American Press

Tuesday, May 30, 2017
Southwest Louisiana ,
Calcasieu Parish Superintendent Wayne Savoy. (American Press Archives)

Calcasieu Parish Superintendent Wayne Savoy. (American Press Archives)

Savoy speaks to state lawmakers on school safety

Last Modified: Thursday, January 17, 2013 6:45 PM

By John Guidroz / American Press

Familiarizing first responders with the layout of Calcasieu Parish schools is one way to make students and faculty safer in the event of a crisis, Calcasieu School Superintendent Wayne Savoy told a House committee Thursday.

“What we are trying to do as a system … is to create as many barriers as we can to allow first responders to get there and do the kinds of things they have been trained to do,” Savoy said. “We are trying to get first responders to go into every one of our ... schools so that they can have a frame of reference of exactly what to look for.”

Savoy, along with other school superintendents, addressed the House Committee on Homeland Security at a meeting to review and improve upon existing school crisis management plans. The meeting was held in response to the December shooting at Sandy Hook Elementary School in Newtown, Conn. that claimed the lives of 20 children and six adults at the school.

In addition to helping emergency responders, Savoy said that all six municipalities in the parish “will have floor plans of all of our schools.”

“A school safety plan that has been circulated, discussed and trained for in advance will substantially reduce the chances of staff failing to respond appropriately to a trauma-related emergency,” he said.

Savoy said communication with law enforcement is “the key to any really good and competent and well-organized crisis management plan.”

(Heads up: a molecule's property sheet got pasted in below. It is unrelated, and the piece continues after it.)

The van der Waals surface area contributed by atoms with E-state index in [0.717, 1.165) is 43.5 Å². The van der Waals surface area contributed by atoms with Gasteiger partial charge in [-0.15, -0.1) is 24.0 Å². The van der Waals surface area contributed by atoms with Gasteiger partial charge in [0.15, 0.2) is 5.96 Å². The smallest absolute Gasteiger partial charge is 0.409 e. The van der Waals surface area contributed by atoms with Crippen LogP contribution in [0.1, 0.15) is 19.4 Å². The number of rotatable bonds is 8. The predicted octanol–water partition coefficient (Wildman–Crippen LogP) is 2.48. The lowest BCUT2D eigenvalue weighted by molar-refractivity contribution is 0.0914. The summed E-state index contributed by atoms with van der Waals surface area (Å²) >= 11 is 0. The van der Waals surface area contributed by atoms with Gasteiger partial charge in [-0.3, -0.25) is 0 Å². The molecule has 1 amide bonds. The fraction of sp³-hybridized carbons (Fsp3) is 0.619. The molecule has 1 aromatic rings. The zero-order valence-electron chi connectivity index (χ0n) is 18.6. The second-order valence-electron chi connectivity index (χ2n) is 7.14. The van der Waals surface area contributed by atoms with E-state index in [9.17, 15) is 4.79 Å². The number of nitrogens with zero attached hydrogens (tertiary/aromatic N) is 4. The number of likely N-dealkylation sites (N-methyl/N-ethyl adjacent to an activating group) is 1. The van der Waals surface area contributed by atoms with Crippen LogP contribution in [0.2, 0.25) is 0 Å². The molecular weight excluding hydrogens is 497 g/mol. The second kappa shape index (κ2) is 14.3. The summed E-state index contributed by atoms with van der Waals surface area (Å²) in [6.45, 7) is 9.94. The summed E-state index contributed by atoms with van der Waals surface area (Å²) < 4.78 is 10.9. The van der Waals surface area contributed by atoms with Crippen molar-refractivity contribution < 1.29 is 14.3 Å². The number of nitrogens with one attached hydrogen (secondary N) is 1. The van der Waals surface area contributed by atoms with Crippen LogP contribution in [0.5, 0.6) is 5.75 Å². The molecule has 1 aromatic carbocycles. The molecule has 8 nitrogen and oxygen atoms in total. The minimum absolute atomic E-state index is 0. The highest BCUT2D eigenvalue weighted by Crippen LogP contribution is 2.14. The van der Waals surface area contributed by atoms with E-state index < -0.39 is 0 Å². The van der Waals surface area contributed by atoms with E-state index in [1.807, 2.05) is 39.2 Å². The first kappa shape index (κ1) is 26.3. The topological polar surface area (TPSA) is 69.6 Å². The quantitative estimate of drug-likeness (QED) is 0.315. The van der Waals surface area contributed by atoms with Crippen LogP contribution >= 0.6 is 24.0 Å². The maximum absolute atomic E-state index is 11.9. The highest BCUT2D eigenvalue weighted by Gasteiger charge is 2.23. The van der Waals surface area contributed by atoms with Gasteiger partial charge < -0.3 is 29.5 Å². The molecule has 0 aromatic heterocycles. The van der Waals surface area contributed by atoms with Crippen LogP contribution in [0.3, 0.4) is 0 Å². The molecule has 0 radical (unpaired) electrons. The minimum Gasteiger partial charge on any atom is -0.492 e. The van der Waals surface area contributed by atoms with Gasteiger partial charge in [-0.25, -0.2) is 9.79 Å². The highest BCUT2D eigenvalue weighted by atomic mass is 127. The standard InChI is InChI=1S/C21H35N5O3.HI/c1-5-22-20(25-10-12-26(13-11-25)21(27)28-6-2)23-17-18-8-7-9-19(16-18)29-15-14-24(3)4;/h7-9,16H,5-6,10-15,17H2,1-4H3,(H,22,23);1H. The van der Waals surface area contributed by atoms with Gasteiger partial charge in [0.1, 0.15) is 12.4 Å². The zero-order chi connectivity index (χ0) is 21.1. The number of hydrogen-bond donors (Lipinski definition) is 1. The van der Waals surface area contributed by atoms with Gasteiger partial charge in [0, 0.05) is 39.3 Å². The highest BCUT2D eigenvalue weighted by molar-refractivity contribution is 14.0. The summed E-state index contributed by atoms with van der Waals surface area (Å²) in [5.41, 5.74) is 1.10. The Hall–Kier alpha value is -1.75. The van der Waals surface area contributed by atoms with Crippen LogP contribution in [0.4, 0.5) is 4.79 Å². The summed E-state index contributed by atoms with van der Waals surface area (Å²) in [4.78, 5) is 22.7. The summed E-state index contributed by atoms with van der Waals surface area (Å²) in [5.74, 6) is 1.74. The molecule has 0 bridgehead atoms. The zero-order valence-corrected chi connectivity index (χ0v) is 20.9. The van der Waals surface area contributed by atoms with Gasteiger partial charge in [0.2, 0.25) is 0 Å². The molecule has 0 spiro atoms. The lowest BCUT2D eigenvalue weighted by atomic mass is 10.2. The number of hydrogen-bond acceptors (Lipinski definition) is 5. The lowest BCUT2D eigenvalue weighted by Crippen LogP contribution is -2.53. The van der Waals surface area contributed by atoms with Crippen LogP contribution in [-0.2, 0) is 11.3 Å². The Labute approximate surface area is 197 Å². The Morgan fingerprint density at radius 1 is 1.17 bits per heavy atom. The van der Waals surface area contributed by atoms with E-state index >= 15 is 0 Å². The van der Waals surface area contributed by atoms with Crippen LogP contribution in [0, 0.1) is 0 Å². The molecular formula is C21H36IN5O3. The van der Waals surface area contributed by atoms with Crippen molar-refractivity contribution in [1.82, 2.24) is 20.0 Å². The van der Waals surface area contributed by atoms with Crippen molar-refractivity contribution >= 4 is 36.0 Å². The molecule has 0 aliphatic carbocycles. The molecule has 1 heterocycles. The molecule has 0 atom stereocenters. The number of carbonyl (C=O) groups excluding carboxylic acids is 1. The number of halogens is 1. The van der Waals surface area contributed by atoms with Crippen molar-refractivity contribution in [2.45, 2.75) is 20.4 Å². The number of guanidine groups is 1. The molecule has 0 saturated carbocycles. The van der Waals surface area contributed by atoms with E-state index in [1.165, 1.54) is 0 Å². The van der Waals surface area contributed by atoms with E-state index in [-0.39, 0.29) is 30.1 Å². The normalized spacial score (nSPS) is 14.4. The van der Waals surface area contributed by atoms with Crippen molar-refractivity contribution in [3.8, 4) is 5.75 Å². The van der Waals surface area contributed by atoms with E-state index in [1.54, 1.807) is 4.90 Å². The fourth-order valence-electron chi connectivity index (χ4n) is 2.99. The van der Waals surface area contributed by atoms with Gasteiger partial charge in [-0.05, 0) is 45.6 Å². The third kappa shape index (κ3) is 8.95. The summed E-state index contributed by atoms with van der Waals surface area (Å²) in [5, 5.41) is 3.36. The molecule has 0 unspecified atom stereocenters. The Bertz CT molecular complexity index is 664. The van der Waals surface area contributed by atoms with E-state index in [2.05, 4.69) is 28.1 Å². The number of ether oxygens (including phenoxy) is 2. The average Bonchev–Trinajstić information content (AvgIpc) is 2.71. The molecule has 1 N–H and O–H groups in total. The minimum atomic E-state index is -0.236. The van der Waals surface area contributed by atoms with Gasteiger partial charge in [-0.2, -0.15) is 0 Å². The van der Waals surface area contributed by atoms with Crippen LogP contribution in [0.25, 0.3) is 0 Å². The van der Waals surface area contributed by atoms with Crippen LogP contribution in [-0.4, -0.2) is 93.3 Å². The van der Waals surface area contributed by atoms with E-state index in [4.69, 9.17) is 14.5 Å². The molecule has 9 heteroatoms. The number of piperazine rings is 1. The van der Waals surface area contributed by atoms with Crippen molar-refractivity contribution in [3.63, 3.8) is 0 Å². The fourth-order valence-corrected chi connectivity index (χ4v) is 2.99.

“We all have to work together to protect the number one commodity that we are working with everyday, and that’s our children,” he said.

Savoy said he believes that schools are “safer than they ever were before” because of the measures put in place to respond to emergency situations.

“It’s a different time,” he said. “We have to be aware of (things like) lockdown, shelter in place, extreme weather and medical emergencies. The more we can train our staff, we can provide a kind of environment that everybody in this state wants.”

Rep. John Schroder, R-Covington, the committee chairman, said he is curious to see what changes will be put in place by school officials. He said a law enforcement agency, including parish sheriff’s offices, should certify a crisis response plan for schools, and that those plans should be practiced regularly.

“In our time in society, schools have to actively participate in a plan to deal with situations like this,” he said. “But I don’t know if anyone has the cure-all for preventing this in our schools.”

Schroder said his biggest concern is seeing any “government regulation” in how the plans are carried out.

“The schools are up to their eyeballs in government paperwork,” he said.

Schroder said that school officials could also start collecting data on bullying and mental health issues to further protect students and faculty.

Comment on this article

captcha dca709ce6aec47b79b23c38522217a78

Copyright © 2017 American Press

Privacy Policies: American Press